Despite a growing need for sustainable markets for ag products, the old way (direct payment to farmers and agribusinesses from the US Treasury) is still preferred:
The first phase of the program involved payments for the collection, harvest, storage and transportation of renewable biomass delivered to local plants. The next phase will pay farmers to grow the crops in areas close to biorefineries. People have about two months to comment on the proposed rule.
Thune says biofuels can help the U.S. reach energy independence while at the same time creating economic opportunities for growers.
Biofuels might be able to help us–but we’ll never know as long as we continue using taxpayer’s funds to prop up the system, since the incentive to get off such life support is not part of the equation. I’m sorry to see that Senator Thune is pushing this–while understanding that he is very popular with agribusiness and alternative fuels folks for doing so.
The issue is simple: Government has no business taking taxes from one person and then turning around and handing them to another (unless some one has been convicted of a crime and the monies are being used for restitution) no matter how beneficial the activities of the receiving person or entity may be to the community. There are legitimate uses for taxes by a government, but this is not one of them.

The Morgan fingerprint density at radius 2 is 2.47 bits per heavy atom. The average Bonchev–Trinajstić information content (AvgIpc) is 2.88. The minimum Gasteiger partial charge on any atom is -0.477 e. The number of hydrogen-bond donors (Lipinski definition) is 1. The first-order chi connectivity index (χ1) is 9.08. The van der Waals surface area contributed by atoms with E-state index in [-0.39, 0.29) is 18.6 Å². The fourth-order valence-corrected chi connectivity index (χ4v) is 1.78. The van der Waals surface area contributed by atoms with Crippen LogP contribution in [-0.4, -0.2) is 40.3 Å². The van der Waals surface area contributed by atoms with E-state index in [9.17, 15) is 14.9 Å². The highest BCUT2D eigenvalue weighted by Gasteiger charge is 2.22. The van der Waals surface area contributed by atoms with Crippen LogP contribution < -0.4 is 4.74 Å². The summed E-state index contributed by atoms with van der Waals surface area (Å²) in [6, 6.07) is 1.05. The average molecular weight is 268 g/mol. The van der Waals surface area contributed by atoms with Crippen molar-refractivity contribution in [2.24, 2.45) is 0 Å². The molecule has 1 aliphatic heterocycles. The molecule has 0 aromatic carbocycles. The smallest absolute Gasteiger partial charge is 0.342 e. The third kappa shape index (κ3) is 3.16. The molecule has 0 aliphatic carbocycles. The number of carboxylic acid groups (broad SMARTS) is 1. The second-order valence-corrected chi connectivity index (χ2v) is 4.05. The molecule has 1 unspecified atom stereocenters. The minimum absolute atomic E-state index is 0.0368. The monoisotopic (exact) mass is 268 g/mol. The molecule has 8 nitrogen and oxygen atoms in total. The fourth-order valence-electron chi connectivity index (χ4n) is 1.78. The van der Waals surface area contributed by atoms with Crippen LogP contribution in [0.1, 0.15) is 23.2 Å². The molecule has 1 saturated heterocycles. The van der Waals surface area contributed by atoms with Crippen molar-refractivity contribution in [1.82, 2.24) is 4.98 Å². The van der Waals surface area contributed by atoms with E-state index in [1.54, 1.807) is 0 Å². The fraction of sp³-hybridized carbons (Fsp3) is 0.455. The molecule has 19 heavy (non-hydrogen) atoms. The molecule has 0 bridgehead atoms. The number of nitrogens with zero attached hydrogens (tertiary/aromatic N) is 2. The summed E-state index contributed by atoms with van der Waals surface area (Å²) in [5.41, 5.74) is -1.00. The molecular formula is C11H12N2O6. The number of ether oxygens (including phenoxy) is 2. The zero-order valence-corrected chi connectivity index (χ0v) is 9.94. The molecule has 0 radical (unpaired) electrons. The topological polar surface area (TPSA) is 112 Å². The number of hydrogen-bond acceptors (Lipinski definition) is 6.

When it comes to new uses for biomass, I believe that the market can figure out if it is feasible and viable–without putting the taxpayers on the hook for subsidies which never seem to die.
Here’s more detailed look at the context of the proposed rule (though not the rule itself).
A quick search at http://www.regulations.gov did not turn up the particular rule, though I understood it to be accessible via that site. I’ll look again later when I have more time.